- Possible revenue from dividends: Some stocks pay dividends, or cash payments, to shareholders. They are usually fairly small on a per-share basis. But if you have a large portfolio, you may be able to earn a reliable income from your stocks.
- Option to pivot when market trends change: You can sell a stock with a few clicks on your computer or taps on your phone; this is far more simple than other types of investments. With stocks, if you want to change your portfolio, you have the option to do so at any time.
- Satisfaction of finding winning stocks: If you invest in single stocks, it feels great when you hit a winner. You may see your account balance skyrocket.
- Potential losses from unpredictable markets: There are no guarantees in the stock market. If you pick a bad company or invest at a bad time, it’s a risk. You could lose money.
- Unpredictable dividend payments: Most companies that pay dividends aim to follow a predictable schedule. But there’s always a chance that the economy struggles or new competitors move in. On occasion, payments or dividends may stop completely.
- Stress from underperforming stocks: It’s normal for your investments in your portfolio to fluctuate. But for many, this concept is stressful; it can be challenging to get used to.
- Difficulties identifying winning stocks: Actively managed investment funds employ highly educated people. They work regularly to beat the stock market. But most of the time, even they can’t do it. It’s often hard to pick the best stocks that will outperform the market.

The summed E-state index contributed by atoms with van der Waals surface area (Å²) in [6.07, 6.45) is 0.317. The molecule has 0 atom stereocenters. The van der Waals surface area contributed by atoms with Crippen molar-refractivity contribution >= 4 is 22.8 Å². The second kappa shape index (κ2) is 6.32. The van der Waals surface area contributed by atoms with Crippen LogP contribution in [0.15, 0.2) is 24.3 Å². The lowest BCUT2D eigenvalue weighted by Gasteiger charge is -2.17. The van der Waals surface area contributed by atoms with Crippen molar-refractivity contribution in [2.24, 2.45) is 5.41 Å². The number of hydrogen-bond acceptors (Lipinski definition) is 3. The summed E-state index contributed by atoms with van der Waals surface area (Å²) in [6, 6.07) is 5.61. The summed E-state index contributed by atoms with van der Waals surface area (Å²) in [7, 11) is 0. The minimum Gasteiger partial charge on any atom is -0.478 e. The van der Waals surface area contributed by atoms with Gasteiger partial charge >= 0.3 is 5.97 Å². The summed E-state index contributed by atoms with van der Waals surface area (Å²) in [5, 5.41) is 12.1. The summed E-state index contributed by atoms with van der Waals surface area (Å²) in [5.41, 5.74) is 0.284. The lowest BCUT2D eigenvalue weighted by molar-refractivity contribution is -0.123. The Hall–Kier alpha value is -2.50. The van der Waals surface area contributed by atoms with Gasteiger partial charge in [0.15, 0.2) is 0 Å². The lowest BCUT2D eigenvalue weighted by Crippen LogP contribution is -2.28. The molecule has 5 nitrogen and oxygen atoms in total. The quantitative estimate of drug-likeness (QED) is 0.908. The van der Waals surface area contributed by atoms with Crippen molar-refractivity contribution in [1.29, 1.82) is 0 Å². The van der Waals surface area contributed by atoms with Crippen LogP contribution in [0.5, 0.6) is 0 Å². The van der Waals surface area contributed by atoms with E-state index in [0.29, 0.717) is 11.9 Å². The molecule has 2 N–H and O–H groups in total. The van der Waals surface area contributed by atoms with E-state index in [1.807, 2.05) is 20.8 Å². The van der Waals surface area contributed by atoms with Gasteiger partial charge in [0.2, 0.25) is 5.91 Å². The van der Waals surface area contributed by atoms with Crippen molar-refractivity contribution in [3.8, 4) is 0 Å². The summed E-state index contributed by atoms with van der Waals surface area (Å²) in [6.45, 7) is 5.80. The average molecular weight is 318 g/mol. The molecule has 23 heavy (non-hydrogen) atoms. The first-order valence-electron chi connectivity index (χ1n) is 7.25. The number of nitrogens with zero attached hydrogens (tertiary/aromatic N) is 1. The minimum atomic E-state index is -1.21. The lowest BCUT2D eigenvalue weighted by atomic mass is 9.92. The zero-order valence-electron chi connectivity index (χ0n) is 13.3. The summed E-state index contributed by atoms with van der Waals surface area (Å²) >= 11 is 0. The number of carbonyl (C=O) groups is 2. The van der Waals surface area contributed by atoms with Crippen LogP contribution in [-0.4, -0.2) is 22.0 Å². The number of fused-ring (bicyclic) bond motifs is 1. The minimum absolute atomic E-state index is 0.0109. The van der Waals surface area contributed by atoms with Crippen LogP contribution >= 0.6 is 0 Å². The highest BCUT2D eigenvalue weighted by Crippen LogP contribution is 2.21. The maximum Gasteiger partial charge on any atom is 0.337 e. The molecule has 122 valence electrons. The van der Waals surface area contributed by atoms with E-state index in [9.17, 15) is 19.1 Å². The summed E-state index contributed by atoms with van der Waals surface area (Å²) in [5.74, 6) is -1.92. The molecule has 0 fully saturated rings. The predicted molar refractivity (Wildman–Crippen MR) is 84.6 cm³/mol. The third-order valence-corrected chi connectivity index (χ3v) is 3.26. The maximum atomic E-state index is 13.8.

Beware of Risky Investments
To avoid major losses, make sure to invest in a diverse portfolio of stocks. Invest across multiple industries and geographic locations. But before you buy any stock, review its recent performance, analyst opinions, competitors, and the future landscape.
If you think it is a solid business with good management and great prospects, it is a buy. If you have any concerns or reservations, hold off on clicking the buy button. Then, wait for a safer investment to come along.
The Balance does not provide tax, investment, or financial services and advice. The information is being presented without consideration of the investment objectives, risk tolerance, or financial circumstances of any specific investor and might not be suitable for all investors. Past performance is not indicative of future results. Investing involves risk including the possible loss of principal.